Read The Chocolate Thief Online

Authors: Laura Florand

The Chocolate Thief (12 page)

A moment of wounded silence came over the phone. “I would be a good partner.”
“I didn’t say you wouldn’t, Grandpa, but I want to do this by myself. We can go to Switzerland next month.”
“Switzerland,” Sylvain said by her ear flatly, his mouth turning down. Did he have no sense of personal space, or what? Could he hear what her grandfather was saying?
She put a little more oomph into the cold-shouldering. Apparently it wasn’t having much of an effect on him. Did he think he could just play with her emotions all morning, turn around and kick her out cold onto the street, force her into a life of crime, and then be on chatty terms with her the next day?
“What do you mean, next month? Don’t you have to work?” her grandfather demanded. Then he audibly perked up. “Is your father letting you play a little? I always did think it was excessive that you worked so much. Go out shopping or something. It’s not as if you were a boy.”
Cade sighed and rolled her eyes. “I just bought something pretty at Hermès, Grandpa. Don’t worry about me.” What was wrong with the stupid code panel? Why couldn’t she get the door to open?
“Who’s Hermès?” her grandfather asked blankly. “I thought we were talking about shopping. You mean the chocolatier?”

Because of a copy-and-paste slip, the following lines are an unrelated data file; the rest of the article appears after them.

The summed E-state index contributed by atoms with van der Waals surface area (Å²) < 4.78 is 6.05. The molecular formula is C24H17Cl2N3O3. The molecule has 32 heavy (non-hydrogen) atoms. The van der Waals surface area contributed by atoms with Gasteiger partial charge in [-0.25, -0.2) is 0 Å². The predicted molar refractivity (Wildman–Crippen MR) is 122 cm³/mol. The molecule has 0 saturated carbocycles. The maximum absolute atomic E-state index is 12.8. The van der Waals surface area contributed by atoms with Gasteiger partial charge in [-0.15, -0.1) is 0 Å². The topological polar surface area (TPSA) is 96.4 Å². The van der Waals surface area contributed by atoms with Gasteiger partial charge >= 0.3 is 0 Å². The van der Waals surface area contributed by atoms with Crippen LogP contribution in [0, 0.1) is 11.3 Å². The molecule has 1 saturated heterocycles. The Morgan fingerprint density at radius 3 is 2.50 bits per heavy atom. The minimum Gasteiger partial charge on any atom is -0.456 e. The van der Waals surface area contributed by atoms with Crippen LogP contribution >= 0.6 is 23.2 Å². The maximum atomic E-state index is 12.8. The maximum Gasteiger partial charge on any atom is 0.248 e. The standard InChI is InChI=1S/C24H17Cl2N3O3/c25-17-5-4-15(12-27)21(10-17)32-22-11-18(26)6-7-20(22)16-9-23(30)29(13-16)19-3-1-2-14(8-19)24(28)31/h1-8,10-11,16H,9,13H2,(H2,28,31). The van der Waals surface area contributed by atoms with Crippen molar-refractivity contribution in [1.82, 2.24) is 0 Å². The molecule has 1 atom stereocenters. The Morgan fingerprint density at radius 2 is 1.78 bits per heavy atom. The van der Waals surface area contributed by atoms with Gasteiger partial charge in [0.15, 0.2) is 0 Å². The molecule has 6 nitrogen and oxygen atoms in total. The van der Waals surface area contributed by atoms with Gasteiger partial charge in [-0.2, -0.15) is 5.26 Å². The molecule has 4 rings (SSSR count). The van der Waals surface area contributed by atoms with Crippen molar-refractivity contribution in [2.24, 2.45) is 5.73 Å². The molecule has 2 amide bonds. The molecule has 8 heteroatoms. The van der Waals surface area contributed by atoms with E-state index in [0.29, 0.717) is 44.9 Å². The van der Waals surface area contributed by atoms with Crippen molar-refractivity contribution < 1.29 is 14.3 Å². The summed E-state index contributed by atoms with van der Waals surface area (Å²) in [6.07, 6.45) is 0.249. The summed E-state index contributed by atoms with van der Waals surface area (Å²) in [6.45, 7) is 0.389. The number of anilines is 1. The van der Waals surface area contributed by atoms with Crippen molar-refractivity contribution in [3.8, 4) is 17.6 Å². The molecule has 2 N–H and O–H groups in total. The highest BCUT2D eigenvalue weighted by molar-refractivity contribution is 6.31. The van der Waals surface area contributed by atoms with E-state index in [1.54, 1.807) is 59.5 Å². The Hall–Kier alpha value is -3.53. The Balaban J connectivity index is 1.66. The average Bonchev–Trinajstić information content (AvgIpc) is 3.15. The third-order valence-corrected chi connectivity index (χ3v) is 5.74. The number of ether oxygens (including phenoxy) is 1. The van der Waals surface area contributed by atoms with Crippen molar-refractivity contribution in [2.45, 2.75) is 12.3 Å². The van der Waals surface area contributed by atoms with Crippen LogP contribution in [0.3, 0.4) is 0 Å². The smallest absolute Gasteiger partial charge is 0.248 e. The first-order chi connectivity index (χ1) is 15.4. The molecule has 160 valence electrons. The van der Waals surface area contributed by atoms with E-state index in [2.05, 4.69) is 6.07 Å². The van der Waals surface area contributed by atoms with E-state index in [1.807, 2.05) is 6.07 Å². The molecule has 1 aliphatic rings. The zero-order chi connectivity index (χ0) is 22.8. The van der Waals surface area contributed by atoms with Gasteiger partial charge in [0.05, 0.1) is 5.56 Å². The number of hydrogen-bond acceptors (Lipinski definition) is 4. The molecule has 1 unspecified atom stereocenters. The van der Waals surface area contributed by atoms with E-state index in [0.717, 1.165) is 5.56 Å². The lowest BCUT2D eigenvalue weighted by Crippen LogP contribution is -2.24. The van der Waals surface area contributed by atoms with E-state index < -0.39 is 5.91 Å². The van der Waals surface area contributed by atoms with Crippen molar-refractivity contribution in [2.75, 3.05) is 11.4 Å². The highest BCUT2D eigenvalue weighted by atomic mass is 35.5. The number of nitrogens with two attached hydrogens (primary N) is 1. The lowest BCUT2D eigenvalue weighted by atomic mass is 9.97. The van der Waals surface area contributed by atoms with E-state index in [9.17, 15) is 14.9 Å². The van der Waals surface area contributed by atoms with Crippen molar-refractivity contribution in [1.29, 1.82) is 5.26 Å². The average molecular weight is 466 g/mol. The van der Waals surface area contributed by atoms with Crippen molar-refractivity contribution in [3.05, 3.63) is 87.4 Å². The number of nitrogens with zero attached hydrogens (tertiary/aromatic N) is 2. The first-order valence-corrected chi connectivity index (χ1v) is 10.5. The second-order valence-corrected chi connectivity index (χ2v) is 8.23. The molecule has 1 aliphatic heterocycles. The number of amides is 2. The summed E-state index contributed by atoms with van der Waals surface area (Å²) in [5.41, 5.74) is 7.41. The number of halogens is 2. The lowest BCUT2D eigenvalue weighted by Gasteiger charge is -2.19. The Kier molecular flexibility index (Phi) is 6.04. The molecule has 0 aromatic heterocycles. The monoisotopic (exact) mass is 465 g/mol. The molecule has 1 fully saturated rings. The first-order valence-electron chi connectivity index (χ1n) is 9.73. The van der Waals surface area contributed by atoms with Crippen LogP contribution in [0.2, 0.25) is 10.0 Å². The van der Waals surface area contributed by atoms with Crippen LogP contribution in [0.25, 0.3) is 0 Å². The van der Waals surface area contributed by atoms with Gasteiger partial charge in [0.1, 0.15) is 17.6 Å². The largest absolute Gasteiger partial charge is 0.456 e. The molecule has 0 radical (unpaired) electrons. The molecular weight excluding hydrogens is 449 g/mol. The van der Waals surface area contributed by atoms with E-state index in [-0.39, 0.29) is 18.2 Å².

“Are you going to see Pierre Hermé now?” Sylvain sounded very frustrated. The only effect her cold shoulder seemed to have had on him was that now she could feel his breath on the top of her head and not in her ear. “Did he let you tour his
laboratoire
? You smell a little of lemon and vanilla.”
Were the scents from his
laboratoire
marking her like ink stains? “You’re smelling yourself,” she told him curtly and lifted the bag to wave the logo in front of him. “Hermès.”
Sylvain stared at it blankly, despite the fact that it was one of the top names in couture in his city. He was as bad as her grandfather. And her. Why was her kindred soul such a jerk?
She tried to type the code one more time and froze. She had been entering the code to his
laboratoire.
Right in front of him.
She slid a glance sideways. He was staring at her hand on the code panel.
He didn’t say anything.
Maybe he was just staring blankly, not paying any attention to what she was actually typing. She began typing in the correct code, angling her body ostensibly to block it from his view as if he were a suspicious person.
That’s right, throw the suspicion back his way.
That had to be a good psychological trick.
“And you didn’t answer my question,” he said. “What are you doing here?”
“I live here.” She pushed the door open at last. “When I rented an apartment in Paris, I had no idea you would be such a
con
.”
She let the door slam behind her.
Chapter 12
T
hat night, the scents of his
laboratoire
lured her everywhere, into everything.